In my last post (the one after the all time final) I gave an update on my new skin condition, Sclerodermatous GVHD. Time for another update. (The Johnny Farnham Blog lives on!)
Things have moved on and my skin condition has worsened. The response from my medical team was to increase the drugs by taking Prednisolone to 80mg daily (which is quite high and it is a nasty drug with lots of side effects, muscle wasting being the main one, and potential loss of bone density). Not long after they added a second immuno-suppressant – Mycophenolate. And then when this didn’t appear to be doing the job they added a third line of defence another immuno- suppressant, Tacrolimus.
So as you can imagine, being on 3 immuno-suppressants, its a bit of a tough ride – these drugs are quite toxic! Not to mention the 12 other drugs I am also taking. So all in all I’m now gobbling up around 32 tablets a day. This takes me back to the post transplant days two years ago. I am having weekly blood tests but the skin condition is largely assessed on a clinical basis rather than through the blood results. Most of my critical blood counts are in the normal range to close to.
As my good friend James Watson (an ALL survivor from Peter Mac who incidentally is off all drugs and doing marvelously) says, “it’s the set backs when things seem to be going so well that are tough to take”.
And from Cathy Koning (a new friend through the Leukaemia network, who is finalising a book on her experience)
“For me recovery is not actually a single line from illness to some medical intervention to feeling better and thanks, see you later. The cancer train stops at many stations. It is a series of many setbacks. And recoveries – from the leukaemia/chemo, from sepsis, from being in ICU, from the actual transplant, from GVHD, from shingles, managing diabetes (more than once), from pneumonia and from the serious side effects of drugs such as Prednisolone.”
Just a few months ago I was crowing in my ‘final’ blog how well the two year tests went believing I was fully cured and life would get back to almost normal. How wrong I was!
Amit Khot had always said that GVHD affects 80% of Leukaemia patients and it is unpredictable. After all “we are dealing with biology”.
So for me it is back to my old mantra “One day at a time”.
The good news is that Peter Mac have set up a new Clinical team to tackle the GVHD issue for patients and there is now a strong focus on this issue. The team have recommended a fourth line of treatment Extra Corporeal Photopheresis (ECP) . Basically a process like dialysis that takes blood, spins off plasma and red blood cells and returns these unharmed then treats the remainder with a drug to sensitise the T-cells to UV light. The T-Cells are then killed by exposure to UV radiation, and returned to your body to train your bone marrow not to produce too many T-Cells which are causing all the damage to my skin. This process has been around for a number of years and has minimal reported side effects. I have added a leaflet explaining the process if you’d like to know more!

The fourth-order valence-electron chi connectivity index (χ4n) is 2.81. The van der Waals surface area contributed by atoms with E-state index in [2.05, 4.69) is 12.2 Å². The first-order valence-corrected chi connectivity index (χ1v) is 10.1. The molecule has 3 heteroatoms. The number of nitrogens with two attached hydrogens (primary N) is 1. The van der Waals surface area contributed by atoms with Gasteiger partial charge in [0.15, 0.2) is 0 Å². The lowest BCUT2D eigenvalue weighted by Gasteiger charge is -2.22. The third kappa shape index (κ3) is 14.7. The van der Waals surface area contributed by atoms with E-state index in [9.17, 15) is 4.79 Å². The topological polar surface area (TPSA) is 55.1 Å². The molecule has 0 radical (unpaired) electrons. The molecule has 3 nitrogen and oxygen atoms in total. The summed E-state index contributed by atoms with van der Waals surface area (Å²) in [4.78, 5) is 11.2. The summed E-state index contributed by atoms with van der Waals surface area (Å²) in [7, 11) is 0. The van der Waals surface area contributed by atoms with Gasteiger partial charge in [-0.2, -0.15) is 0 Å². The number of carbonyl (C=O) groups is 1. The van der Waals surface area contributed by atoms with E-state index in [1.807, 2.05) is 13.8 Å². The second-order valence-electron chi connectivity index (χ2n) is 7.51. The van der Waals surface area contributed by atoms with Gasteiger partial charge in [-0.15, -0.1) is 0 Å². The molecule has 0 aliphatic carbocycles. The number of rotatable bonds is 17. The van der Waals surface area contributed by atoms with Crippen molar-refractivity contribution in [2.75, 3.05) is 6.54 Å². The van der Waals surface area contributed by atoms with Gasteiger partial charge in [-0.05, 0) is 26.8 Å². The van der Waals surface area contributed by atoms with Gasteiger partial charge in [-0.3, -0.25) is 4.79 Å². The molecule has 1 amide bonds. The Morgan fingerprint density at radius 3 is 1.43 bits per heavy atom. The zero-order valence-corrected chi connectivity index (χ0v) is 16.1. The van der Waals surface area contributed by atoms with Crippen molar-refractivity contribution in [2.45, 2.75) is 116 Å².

Peter Mac has three ECP machines and a nurse dedicated for each one. The process takes around 3 hours and I’ll have two treatments a week for the first two months, then its effectiveness will be reviewed and and based on my response the number of treatments should back off after that.
They treat around 20 patients a year, including people from all over Australia and NZ and say that some people don’t respond so well and choose not to continue the treatment largely due to the time commitment. But in my case Health is number 1 and I have plenty of time to dedicate to this nasty disease. I’d like to get on top of it ASAP and the process should start next week sometime – I will keep you posted!
At the consult two of the Nurse Consultants (both of whom had spent time with me during my treatment so remembered by ‘thirst’ for knowledge and numbers – read ‘the guy that asks lots of questions’) – reassured me that the ECP treatment is very effective, with an 80% success rate and usually some softening of the skin. Things certainly won’t return to normal (whatever that was), but at least I will be able to continue on with life.
They reassured me that my condition has been caught early enough to treat and they often see people with much worse Sclerodermatous skin.
Whilst annoying and sometimes painful if the condition was stablised and did not progress I could certainly live with it going forward.
Being severely immuno-suppressed the main concern for me is infections, either viral or bacterial. God help me if I catch COVID -19 – it will be quick! Luckily Jan is a stickler for hygiene and keeps reminding me of the things I need to do to stay safe.
On the Farm
We have been enjoying Tassie’s strict lockdown procedures as this has given us lots of time to complete the myriad of small jobs that seem to hang around. The Garden and farm now look ship shape. We are installing two new centre Pivot irrigators and this requires a big clean of of rocks to allow pasture to be sowed without damaging the machine.
Passing of my Dad
A few weeks ago my father, (aged 86) passed away after a short illness. In fact he spent less than one day in hospital which was his preferred way to depart the world. Although a sad moment it was a great chance for a family get together and to share memories of someone we all loved so much.